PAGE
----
Boards of Directors certainly do care about the quality of the information they receive from the business. They must have confidence that comes from knowing that the information managers provide to them has been sourced and delivered through a reliable, validated, and easily traceable process. Accuracy of the information is key, as was noted in the recent Risk Management Knowledge Exchange article entitled "No more playing 20 questions."
In board rooms around the globe, corporate directors strive to make well-reasoned and fact-based decisions on important governance and business strategy concerns. This can only occur when the board is fully informed of the facts, and when information is presented in a timely manner. Having access to information is not only a right, but a duty for every director.
Boards need to have the right information
At this point, you may be wondering "What information does the typical board need?" This question is actually the focus for a working group of directors that was formed by L' Institut Francais des Administrateurs (L'IFA). During my visit to Paris this past May, I was fortunate enough to learn more about their work and findings. Essentially, boards must digest a great deal of information. At the same time, there is a duty of care which can be difficult to exercise because natural information asymmetries exist between senior managers and the board. This is partly due to:
1) The need to aggregate and summarize information for consideration.
2) The periodic, rather than day-to-day, nature of board meetings.
After becoming better acquainted with the thinking of the L'IFA Working Group, I am certain that they are on the right track. Furthermore, I am convinced that there remains much to be done in order to assist directors in:
1) The general process by which they conduct targeted research into matters of interest to the board.
2) Enabling a systematic and more organized means of exploring and analyzing information leading up to, and including, making and communicating a decision.
Better information leads to better corporate governance
My current research in this area attempts to find answers to the following:
1) "What information, and in what form, do boards need to monitor the institution's performance relative to all goals (not just financial ones), to surface problems early on, and to adjust the corporate risk appetite when necessary by having The Power to Know when to draw the line?"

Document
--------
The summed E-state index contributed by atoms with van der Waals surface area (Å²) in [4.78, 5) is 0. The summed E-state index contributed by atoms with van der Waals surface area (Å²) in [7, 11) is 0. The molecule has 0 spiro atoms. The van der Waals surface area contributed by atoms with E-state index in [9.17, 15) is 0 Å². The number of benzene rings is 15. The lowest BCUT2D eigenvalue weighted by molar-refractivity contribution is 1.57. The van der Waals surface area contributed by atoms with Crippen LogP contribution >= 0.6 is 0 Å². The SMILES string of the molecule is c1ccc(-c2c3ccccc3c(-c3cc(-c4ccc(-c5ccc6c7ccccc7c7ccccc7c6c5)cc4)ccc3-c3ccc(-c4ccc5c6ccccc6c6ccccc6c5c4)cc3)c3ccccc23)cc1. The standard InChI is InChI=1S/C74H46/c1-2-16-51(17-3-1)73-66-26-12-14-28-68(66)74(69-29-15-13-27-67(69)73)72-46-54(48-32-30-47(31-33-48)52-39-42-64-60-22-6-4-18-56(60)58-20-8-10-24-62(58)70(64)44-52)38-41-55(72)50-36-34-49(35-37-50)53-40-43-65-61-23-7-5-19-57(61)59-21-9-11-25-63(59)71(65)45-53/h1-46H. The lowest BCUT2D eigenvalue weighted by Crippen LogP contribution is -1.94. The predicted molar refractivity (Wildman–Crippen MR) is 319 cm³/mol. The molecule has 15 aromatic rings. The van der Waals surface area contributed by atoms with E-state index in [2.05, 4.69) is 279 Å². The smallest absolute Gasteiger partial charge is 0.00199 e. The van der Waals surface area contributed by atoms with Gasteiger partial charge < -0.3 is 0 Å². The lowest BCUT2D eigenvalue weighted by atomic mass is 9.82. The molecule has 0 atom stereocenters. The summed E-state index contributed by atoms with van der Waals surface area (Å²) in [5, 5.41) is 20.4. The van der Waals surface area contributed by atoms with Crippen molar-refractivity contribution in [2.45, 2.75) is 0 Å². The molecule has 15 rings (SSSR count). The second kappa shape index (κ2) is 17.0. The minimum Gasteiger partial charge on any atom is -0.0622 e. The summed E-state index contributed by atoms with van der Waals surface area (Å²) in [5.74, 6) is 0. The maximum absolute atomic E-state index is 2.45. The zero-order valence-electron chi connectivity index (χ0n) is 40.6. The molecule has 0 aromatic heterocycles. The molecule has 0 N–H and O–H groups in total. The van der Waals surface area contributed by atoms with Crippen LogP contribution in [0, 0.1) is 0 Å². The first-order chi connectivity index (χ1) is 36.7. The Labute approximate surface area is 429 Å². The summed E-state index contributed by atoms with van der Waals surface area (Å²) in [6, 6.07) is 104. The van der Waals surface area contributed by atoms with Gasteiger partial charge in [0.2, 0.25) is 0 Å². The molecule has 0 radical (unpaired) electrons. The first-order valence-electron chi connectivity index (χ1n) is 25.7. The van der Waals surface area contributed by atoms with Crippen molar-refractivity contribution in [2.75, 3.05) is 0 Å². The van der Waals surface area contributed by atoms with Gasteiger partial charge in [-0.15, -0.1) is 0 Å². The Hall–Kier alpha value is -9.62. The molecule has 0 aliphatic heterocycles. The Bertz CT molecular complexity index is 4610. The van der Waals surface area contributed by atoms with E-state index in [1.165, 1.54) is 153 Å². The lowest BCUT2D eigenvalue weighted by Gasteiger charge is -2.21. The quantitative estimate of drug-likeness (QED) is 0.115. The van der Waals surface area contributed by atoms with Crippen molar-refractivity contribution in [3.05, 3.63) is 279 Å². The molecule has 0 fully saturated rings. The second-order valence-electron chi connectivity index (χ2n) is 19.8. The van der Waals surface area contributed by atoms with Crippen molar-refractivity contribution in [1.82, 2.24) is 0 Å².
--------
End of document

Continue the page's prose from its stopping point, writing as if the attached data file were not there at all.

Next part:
2) " How can Boards more effectively make decisions, such that all relevant factors and attractive alternatives are identified and taken into account, and so that risk, value and time preferences are weighted, and all information, models and probability assignments are validated and well-documented?"
I am very fortunate to have the opportunity to collaborate on this research on better decision making through the power to know with a network of directors whom I have come to know through my work and studies with the National Association of Corporate Directors (NACD). I will have much more to share about these efforts in future posts.
Asking the right questions leads to better decisions
I've observed, in my role as a Board Director of Social Compact, that directors are respected for their knowledge and experience. However, I have found that even more importantly, directors are valued for the questions they ask to put management's minds on the right things.
Having quality data, the confidence that comes from knowing its origins and the means by which it was processed, validated and communicated enables Directors to focus on what that information implies for the business and their important considerations, rather than wonder how to determine if that information is any good in the first place.
Quality information makes for a more efficient and effective board meeting, and it sets the stage for improved decision quality. I can't think of anything more important in business, or in life, than the ability to make fewer bad decisions and more good ones. Can you?!